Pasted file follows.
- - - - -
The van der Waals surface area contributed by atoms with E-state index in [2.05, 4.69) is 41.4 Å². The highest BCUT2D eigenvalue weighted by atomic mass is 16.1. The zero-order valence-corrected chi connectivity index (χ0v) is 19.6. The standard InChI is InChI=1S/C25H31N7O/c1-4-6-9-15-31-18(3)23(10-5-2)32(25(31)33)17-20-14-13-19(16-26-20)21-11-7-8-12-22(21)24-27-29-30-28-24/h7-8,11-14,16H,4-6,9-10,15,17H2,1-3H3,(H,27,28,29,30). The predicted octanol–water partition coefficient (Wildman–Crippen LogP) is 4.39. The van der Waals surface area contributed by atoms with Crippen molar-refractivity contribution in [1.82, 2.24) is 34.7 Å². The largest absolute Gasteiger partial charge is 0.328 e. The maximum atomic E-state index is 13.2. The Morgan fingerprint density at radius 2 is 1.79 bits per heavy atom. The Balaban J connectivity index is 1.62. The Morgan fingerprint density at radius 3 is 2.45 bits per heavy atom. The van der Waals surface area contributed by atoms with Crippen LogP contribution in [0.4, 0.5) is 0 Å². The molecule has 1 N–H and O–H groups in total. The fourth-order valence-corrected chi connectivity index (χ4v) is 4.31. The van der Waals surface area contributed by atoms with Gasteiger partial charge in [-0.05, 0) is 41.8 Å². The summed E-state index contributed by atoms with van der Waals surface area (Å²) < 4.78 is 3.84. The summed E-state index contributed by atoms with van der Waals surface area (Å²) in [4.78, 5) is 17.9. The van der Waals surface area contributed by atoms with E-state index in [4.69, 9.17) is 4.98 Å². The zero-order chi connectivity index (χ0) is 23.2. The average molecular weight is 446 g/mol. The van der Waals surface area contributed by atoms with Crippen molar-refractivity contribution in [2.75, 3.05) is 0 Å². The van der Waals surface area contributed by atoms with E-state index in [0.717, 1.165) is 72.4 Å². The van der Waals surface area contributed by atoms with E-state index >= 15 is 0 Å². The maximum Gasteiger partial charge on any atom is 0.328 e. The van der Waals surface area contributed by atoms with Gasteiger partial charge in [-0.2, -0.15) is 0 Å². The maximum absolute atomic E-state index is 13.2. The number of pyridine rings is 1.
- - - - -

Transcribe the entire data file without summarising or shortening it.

The van der Waals surface area contributed by atoms with E-state index in [2.05, 4.69) is 41.4 Å². The highest BCUT2D eigenvalue weighted by atomic mass is 16.1. The zero-order valence-corrected chi connectivity index (χ0v) is 19.6. The standard InChI is InChI=1S/C25H31N7O/c1-4-6-9-15-31-18(3)23(10-5-2)32(25(31)33)17-20-14-13-19(16-26-20)21-11-7-8-12-22(21)24-27-29-30-28-24/h7-8,11-14,16H,4-6,9-10,15,17H2,1-3H3,(H,27,28,29,30). The predicted octanol–water partition coefficient (Wildman–Crippen LogP) is 4.39. The van der Waals surface area contributed by atoms with Crippen molar-refractivity contribution in [1.82, 2.24) is 34.7 Å². The largest absolute Gasteiger partial charge is 0.328 e. The maximum atomic E-state index is 13.2. The Morgan fingerprint density at radius 2 is 1.79 bits per heavy atom. The Balaban J connectivity index is 1.62. The Morgan fingerprint density at radius 3 is 2.45 bits per heavy atom. The van der Waals surface area contributed by atoms with Crippen LogP contribution in [0.4, 0.5) is 0 Å². The molecule has 1 N–H and O–H groups in total. The fourth-order valence-corrected chi connectivity index (χ4v) is 4.31. The van der Waals surface area contributed by atoms with Gasteiger partial charge in [-0.05, 0) is 41.8 Å². The summed E-state index contributed by atoms with van der Waals surface area (Å²) < 4.78 is 3.84. The summed E-state index contributed by atoms with van der Waals surface area (Å²) in [4.78, 5) is 17.9. The van der Waals surface area contributed by atoms with E-state index in [4.69, 9.17) is 4.98 Å². The zero-order chi connectivity index (χ0) is 23.2. The average molecular weight is 446 g/mol. The van der Waals surface area contributed by atoms with Crippen molar-refractivity contribution in [2.75, 3.05) is 0 Å². The van der Waals surface area contributed by atoms with E-state index in [0.717, 1.165) is 72.4 Å². The van der Waals surface area contributed by atoms with E-state index >= 15 is 0 Å². The maximum Gasteiger partial charge on any atom is 0.328 e. The van der Waals surface area contributed by atoms with Gasteiger partial charge in [-0.2, -0.15) is 0 Å². The maximum absolute atomic E-state index is 13.2. The number of pyridine rings is 1.